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Its the 1950s and US Air Force daredevil Chuck Yeager (Sam Shepard) breaks the sound barrier over the desert. Soon the Russians send Sputnik into space, leading the US government to launch its own hasty space program, putting their best pilots through gruelling medical, physical, and psychological tests. Seven top guns (Dennis Quaid, Fred Ward, Charles Frank, Scott Glenn, Lance Henriksen, Charles Frank, Scott Paulin) are chosen to be NASA's first astronauts, and their leader is the legendary John Glenn (Ed Harris). But as the media and the government turns them into overnight celebrities, the men soon realise they are pawns in a greater cause.

Review by Shannon J. Harvey
Like the sprawling Tom Wolfe book this is based on, Phillip Kaufman's The Right Stuff (1983) is almost too big a film for words. Running for over three hours and spanning as many decades, this piercing exploration of the beginnings of the US space program has the same fictional quality as the book. It begins gloriously in the late 1950s when Chuck Yeager breaks the sound barrier, and moves into the emerging space race that treated men like crash test dummies. They are made heroes thanks to a little media engineering before they even go to space in Project Mercury, the world's first manned orbital mission of the earth in 1962. But Kaufman loves these men, and his film shows them as all too human amid the political and social pressure that impinged on them and their families. Clearly, America's space race was as rushed as Yeager's Mach 1 flight, and the wives behind the astronauts, perhaps, were the real American heroes.

Quite correctly, The Right Stuff was one of the first films ever put to the DVD format, so imagine what it looks and sounds like with this new two-disc special edition DVD. It sure has the right stuff. The crisp widescreen visuals add an extra scale to the film, especially when Yeager shoots for the stars in those early scenes over the desert, and the 5.1 sound, while mixed in 1983, is still thunderously good. Turn it up and shake the house down.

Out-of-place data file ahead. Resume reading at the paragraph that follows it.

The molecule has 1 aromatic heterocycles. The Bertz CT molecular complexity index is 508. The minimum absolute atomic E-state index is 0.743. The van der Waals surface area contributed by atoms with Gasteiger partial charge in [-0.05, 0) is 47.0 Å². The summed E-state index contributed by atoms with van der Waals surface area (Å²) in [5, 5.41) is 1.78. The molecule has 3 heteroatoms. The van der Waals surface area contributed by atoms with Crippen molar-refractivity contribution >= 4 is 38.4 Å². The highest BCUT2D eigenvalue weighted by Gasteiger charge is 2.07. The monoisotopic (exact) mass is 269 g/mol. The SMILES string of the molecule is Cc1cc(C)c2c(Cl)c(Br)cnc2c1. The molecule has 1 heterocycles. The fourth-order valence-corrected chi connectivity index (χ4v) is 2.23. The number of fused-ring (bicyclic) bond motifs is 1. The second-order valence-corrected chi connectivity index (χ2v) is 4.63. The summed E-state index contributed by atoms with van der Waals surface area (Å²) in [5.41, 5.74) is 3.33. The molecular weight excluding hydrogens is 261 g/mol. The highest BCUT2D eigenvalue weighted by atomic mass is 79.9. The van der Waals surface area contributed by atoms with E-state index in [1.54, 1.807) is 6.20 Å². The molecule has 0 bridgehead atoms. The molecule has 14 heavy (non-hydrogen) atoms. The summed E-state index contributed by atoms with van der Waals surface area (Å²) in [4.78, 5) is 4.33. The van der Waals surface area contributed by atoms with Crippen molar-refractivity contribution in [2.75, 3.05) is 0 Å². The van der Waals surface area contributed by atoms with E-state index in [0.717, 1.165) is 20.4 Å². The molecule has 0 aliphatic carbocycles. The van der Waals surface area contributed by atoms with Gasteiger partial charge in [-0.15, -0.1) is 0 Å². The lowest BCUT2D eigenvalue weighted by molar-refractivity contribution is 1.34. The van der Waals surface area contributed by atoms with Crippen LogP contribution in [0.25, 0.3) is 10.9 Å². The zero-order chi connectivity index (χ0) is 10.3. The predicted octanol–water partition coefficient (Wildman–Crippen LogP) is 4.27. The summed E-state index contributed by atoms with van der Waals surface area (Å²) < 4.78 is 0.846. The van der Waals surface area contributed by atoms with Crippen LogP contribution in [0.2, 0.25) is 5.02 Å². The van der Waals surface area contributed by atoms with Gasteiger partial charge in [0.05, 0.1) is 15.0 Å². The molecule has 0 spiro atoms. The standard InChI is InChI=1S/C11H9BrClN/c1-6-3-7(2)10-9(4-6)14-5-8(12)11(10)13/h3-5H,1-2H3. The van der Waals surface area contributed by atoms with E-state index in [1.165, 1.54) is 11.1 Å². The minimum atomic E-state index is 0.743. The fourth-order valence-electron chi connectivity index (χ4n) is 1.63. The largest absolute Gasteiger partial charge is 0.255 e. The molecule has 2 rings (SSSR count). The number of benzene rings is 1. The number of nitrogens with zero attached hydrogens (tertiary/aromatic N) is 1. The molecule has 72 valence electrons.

Disc one contains the feature, a cast list and the Academy Awards won in 1983 (musical score, editing, sound and sound effects editing). On disc two, there are two 25-minute audio commentaries, one by the cast and the other by the filmmakers, with the same footage. Both play like a mish-mash of unrelated comments. They reveal, for instance, Dennis Quaid's obsessions and how squealing pig noises were used for the X-1 fighters. There are three short documentaries; where Quaid admits to turning down Francis Ford Coppola’s offer to play Gordo (he interviewed for The Outsiders the same day), and the premiere held at Kennedy Space Centre was boycotted because it coincided with John Glenn's presidential campaign. The Real Men doco chronicles the journey of the Mercury Astronauts from test pilots to national heroes.

The best feature of the package, however, is John Glenn: American Hero. At 86 minutes, it a tribute-style expose that coincided with the 77-year-old's 1998 quest to become the oldest person ever to fly in space (and judging from the way Glenn staggers from the shuttle, he was a bit worse for wear). This is a fitting DVD package for a groundbreaking film, making a good case for being one of the 1980's richest achievements; a studio behemoth equally adept at grandeur and intimacy. Seeing it on DVD, one can hardly believe the Academy chose Terms of Endearment as Best Picture that year. That weepy chick flick has nothing on this searing testosterone-charged epic. Yee-har!

Published July 31, 2003

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(US) - 1983

CAST: Sam Shepard, Scott Glenn, Jeff Goldblum, Barbara Hershey, Dennis Quaid, Donald Moffat, Ed Harris, Fred Ward, Harry Shearer, Kathy Baker, Lance Henriksen, Levon Helm, Pamela Reed, Veronica Cartwright


DIRECTOR: Philip Kaufman

SCRIPT: Philip Kaufman (book by Tom Wolfe)

RUNNING TIME: 181 minutes

PRESENTATION: 16:9 enhanced widescreen; Dolby Digital 5.1

SPECIAL FEATURES: Awards, The Journey and the Mission Audio Commentary with Selected Scenes, Documentaries, Interactive Timeline to Space, John Glenn: American Hero, Theatrical Trailer

DVD DISTRIBUTOR: Warner Home Video

DVD RELEASE: August 6, 2003

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